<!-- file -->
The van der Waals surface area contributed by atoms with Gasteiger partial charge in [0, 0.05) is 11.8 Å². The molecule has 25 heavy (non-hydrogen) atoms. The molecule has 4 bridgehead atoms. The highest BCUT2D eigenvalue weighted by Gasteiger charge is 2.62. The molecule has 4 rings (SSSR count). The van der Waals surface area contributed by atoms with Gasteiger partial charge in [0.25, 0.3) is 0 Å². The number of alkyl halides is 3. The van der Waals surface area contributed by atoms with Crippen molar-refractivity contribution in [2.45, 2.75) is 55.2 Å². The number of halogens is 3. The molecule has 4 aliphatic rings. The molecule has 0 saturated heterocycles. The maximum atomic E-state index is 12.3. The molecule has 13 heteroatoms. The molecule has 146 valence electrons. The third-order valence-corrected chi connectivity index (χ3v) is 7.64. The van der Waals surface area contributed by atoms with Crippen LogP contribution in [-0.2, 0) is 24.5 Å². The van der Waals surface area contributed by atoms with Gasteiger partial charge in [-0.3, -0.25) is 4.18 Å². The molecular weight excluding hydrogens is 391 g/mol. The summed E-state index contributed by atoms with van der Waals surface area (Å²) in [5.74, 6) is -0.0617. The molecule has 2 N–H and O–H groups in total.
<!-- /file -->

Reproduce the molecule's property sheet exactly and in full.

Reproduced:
The van der Waals surface area contributed by atoms with Gasteiger partial charge in [0, 0.05) is 11.8 Å². The molecule has 25 heavy (non-hydrogen) atoms. The molecule has 4 bridgehead atoms. The highest BCUT2D eigenvalue weighted by Gasteiger charge is 2.62. The molecule has 4 rings (SSSR count). The van der Waals surface area contributed by atoms with Gasteiger partial charge in [0.25, 0.3) is 0 Å². The number of alkyl halides is 3. The van der Waals surface area contributed by atoms with Crippen molar-refractivity contribution in [2.45, 2.75) is 55.2 Å². The number of halogens is 3. The molecule has 4 aliphatic rings. The molecule has 0 saturated heterocycles. The maximum atomic E-state index is 12.3. The molecule has 13 heteroatoms. The molecule has 146 valence electrons. The third-order valence-corrected chi connectivity index (χ3v) is 7.64. The van der Waals surface area contributed by atoms with Crippen LogP contribution in [-0.2, 0) is 24.5 Å². The van der Waals surface area contributed by atoms with Gasteiger partial charge in [-0.3, -0.25) is 4.18 Å². The molecular weight excluding hydrogens is 391 g/mol. The summed E-state index contributed by atoms with van der Waals surface area (Å²) in [5.74, 6) is -0.0617. The molecule has 2 N–H and O–H groups in total.